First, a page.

The German federal government has called for Internet Service Providers to take more responsibility for illegal content on their networks, but it has resisted any measures to block copyright infringers' access to the Internet.

"This is not a viable alternative as it constitutes severe interference with the freedom of communication," said Sabine Leutheusser-Schnarrenberger, the German federal minister of justice, in a speech on copyright at Berlin's Academy of Science.

She went on to say that the German federal government would not be taking any steps to introduce Internet access restrictions or caps on broadband.

Leutheusser-Schnarrenberger said that she favored issuing early warnings to copyright offenders about their behavior. "This can have an educational effect," she stated, adding that such a warning system would be viable only if it was possible to implement it technically without any content control and without recording any data.

"A statutory restriction on personal Internet use is out of the question," she stressed.

ISP Responsibility

The minister called for ISPs to assume greater responsibility in protecting copyrights, stating that this responsibility was not taken seriously in many parts of the Internet.

"Some of these [Web site] platforms are clearly designed to be used almost solely for sharing copyright music and films," she said. "These are most definitely not the creative and innovative business models that we want to see on the Internet."

Leutheusser-Schnarrenberger said that she regretted that many ISPs were offloading all responsibility for such evident copyright breaches onto their customers. "ISPs surely have a vital interest in ensuring that their business models are not misused as platforms for illegal activities. Unless this changes, the call for greater regulation will grow stronger," she said.

She also criticized companies who advertise on the Internet as well as those offering guidelines on illegal downloads. "Serious companies advertising on dubious platforms and specialist magazines publishing instructions inciting their readers to engage in illegal practices encourage breaches of copyright," she explained.

Europe-wide Licensing

In addition, the minister called for identical rules for collection societies in Europe.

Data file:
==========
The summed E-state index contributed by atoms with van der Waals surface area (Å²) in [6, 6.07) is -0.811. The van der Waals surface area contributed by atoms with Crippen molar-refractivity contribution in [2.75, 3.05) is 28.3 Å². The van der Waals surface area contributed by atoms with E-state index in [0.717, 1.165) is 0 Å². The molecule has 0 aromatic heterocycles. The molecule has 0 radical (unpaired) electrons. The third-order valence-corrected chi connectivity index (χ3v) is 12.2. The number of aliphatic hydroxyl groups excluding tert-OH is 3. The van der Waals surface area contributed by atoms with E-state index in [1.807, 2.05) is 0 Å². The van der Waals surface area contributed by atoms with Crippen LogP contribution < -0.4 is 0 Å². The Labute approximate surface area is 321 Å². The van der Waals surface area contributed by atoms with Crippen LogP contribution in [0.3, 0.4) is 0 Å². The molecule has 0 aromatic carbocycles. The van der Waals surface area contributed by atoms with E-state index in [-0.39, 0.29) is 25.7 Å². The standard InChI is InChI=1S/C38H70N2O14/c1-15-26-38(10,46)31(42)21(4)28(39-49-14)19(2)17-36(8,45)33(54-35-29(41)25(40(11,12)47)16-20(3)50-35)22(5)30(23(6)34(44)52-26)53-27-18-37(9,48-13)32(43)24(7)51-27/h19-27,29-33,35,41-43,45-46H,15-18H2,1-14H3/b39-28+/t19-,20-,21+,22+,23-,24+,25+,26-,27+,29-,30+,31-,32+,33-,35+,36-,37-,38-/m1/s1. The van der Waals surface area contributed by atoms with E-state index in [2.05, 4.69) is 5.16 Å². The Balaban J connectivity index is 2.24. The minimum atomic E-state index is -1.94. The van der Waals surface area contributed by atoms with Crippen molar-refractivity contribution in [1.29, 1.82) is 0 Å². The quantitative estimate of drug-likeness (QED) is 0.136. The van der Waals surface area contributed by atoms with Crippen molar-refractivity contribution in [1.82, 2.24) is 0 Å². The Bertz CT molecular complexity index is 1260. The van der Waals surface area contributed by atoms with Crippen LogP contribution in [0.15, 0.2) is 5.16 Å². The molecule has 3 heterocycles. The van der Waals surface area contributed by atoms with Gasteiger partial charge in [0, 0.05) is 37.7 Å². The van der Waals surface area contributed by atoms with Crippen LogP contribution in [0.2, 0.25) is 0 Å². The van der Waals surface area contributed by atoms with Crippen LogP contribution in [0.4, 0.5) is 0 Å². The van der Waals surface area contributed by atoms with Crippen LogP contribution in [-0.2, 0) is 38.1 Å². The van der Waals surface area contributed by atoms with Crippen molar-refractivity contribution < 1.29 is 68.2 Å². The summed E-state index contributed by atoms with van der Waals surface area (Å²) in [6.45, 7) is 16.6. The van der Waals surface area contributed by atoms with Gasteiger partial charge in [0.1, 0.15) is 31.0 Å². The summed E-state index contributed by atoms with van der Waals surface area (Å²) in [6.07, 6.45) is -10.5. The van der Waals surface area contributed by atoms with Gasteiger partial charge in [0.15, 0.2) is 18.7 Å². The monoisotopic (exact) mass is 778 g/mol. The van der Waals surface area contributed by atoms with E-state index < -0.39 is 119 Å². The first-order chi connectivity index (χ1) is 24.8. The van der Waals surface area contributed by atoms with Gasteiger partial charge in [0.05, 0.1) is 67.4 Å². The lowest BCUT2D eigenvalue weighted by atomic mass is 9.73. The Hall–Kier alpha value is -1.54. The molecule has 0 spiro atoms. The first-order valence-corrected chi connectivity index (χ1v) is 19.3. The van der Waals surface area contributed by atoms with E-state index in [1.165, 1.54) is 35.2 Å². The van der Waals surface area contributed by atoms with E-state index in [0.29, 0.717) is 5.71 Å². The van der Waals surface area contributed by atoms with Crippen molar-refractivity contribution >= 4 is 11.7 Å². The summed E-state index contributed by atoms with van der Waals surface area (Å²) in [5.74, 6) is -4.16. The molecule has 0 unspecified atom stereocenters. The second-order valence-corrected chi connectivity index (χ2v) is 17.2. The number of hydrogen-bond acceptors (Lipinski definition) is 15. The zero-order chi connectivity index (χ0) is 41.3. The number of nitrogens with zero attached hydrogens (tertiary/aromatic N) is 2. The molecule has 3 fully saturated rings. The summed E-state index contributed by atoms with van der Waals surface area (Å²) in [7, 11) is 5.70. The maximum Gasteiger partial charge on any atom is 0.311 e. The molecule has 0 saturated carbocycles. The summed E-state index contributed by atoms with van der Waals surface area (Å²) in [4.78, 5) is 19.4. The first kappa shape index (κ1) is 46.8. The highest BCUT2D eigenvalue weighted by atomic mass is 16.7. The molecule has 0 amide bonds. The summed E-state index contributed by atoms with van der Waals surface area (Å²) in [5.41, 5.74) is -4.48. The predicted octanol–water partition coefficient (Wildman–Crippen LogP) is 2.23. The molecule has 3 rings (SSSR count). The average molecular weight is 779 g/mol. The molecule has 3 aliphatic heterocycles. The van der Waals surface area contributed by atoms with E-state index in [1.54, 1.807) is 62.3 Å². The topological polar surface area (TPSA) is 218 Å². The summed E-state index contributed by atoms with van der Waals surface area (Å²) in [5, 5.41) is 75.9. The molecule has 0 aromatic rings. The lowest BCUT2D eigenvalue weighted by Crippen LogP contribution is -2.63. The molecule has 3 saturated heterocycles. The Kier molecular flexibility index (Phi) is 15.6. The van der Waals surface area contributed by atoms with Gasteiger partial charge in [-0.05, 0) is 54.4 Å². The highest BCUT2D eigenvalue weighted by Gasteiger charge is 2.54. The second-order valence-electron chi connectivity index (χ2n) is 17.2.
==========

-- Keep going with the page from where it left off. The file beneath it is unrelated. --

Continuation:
"To date, the European Commission has only acted sporadically in this area by recommending the licensing of online music rights," she said. "This has resulted in a fragmentation of repertoire, which is not in the interests of commercial exploiters such as broadcasters or copyright holders and is not conducive to cultural diversity."

She added that the Commission wanted to improve this situation. "I consider this to be a step in the right direction but it doesn't go far enough," she stated, adding that she was therefore in favor of comprehensive harmonization of the conditions in which collecting societies operate.

In April the European Commission held a public hearing on the governance of the collective rights management across the EU in order to "further develop the benefits of the collective management of copyright and neighbouring rights." Various collecting societies were present.

"We should not only create uniform European conditions for music works and digital exploitation of music but should also include the harmonization of other types of content and methods of use such as audiovisual and off-line exploitation," she added. "And we should define binding general European rules for collection societies covering such elements as transparency, regulatory bodies and out-of-court arbitration mechanisms."

Dagmar Sikorski, president of the German Music publishers association in Bonn welcomed the message of the speech. "With very clear words the minister said how important the creatives are," he said. "The authors were in the focus of her thoughts and her speech."

"The Minister of Justice has made a clear commitment to strong copyright protection for artists and producers and rejected the culture of free content on the Internet," said Prof. Dieter Gorny, chairman of the Board of the German Federal Music Industry Association.